2. The jets are issued from a canopy-like structure with two vaults delineated by the brightenings seen in the different wavelengths. One of the vaults harbours hot loops, as seen in the EUV AIA filters and also in the IRIS C II wavelength. The hot jets are accompanied by laminar cool surge-like jets visible in IRIS Mg II and C II wavelengths.

  3. The spatial and temporal pattern of brightenings in the various wavelengths show clear similarities with the two- and three-dimensional numerical models of Moreno-Insertis et al. (2008), Moreno-Insertis & Galsgaard (2013), and Nóbrega-Siverio et al. (2016). The high brightening overlying the two vaults in the observations is in particular suggestive of the null-point and CS complex in the models; the two vaults would then correspond to the domains occupied by the emerging plasma and the reconnected hot loops, respectively, in the models.

  4. The cool surge-like jets visible in the IRIS images and in absorption in AIA filters may be the counterpart to the cool ejections that naturally accompany the flux emergence models. Further observed features that are present in flux emergence models are the ejection of bright kernels from the region we identified as the reconnection site, and the shift in the reconnection site in the south–west direction.

We discuss our findings here.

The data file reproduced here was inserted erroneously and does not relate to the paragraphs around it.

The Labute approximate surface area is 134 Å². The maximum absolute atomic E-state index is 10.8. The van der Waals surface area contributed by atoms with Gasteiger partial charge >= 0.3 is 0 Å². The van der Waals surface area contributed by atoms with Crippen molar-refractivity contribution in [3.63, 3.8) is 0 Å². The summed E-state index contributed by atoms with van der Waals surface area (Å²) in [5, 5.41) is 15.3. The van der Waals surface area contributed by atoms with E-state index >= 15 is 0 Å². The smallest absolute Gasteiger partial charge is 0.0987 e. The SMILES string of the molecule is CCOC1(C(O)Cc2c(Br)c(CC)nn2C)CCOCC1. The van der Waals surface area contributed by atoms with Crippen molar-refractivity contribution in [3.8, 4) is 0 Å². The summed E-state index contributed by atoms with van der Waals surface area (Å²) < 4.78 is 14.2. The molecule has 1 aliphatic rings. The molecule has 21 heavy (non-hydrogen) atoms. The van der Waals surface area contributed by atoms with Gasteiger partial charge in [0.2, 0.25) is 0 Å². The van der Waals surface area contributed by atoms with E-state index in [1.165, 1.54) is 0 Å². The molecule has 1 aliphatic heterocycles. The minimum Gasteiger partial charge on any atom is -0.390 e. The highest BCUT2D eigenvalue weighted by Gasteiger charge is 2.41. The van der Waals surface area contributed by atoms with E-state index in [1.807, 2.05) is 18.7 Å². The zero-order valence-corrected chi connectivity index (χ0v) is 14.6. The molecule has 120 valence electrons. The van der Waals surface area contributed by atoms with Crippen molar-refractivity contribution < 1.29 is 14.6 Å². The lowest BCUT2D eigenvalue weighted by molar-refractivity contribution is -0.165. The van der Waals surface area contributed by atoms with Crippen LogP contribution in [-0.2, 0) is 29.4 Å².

A first significant finding is the observation of pre-jet activity, in particular in the form of oscillatory behaviour. The pre-jet activity of quiet-region jets observed in the hot AIA filters has been studied previously (Bagashvili et al. 2018). The jets originated in coronal bright points, and the bright points showed oscillatory behaviour before the onset of jet activity. Bagashvili and colleagues reported periods for the pre-jet oscillations of around 3 min. We studied active region jets instead that were also observed in the hot filters of AIA, and we found an oscillatory behaviour of the intensity in a time interval of 5−40 min prior to the onset of the jet. The period of the intensity oscillation is in the range 1.5−6 min. These values are consistent with the results reported by Bagashvili et al. (2018). They are also close to typical periods of acoustic waves in the magnetised solar atmosphere. This indicates that acoustic waves may be responsible for these observed periods in the occurrence of jets (Nakariakov & Verwichte 2005). Quasi-oscillatory variations of intensity can also be the signature of MHD wave excitation processes, which are generated by very rapid dynamical changes in velocity, temperature, and other parameters manifesting the apparent non-equilibrium state of the medium in which the oscillations are sustained (Shergelashvili et al. 2005, 2007; Zaqarashvili & Roberts 2002). In 3D reconnection regions such as the QSL, a sharp velocity gradient is likely to be present. The impulsiveness of the jets might lead to such MHD wave excitation. The fast change in dynamics and thermal parameters at these reconnection sites should be checked when possible to prove the interpretation of the intensity oscillation by MHD waves. The observed brightness fluctuations might also be due to the oscillatory character of the reconnection processes that lead to the launching of the small jets. Oscillatory reconnection has been found in theoretical contexts in two dimensions (Craig & McClymont 1991; McLaughlin et al. 2009; Murray et al. 2009). Murray et al. (2009) in particular, studied the emergence of a magnetic flux rope into the solar atmosphere endowed with a vertical magnetic field. As the process advances, reconnection occurs in the form of bursts with reversals of the sense of reconnection, whereby the inflow and outflow magnetic fields of one burst become the outflow and inflow fields, respectively, in the following field. The oscillation period covers a wide range 1.5−32 min. The authors concluded that the characteristics of oscillatory reconnection and MHD modes are quite similar. However, their model has two dimensions, and it is not clear if the oscillatory nature of the reconnection can also be found in general 3D environments.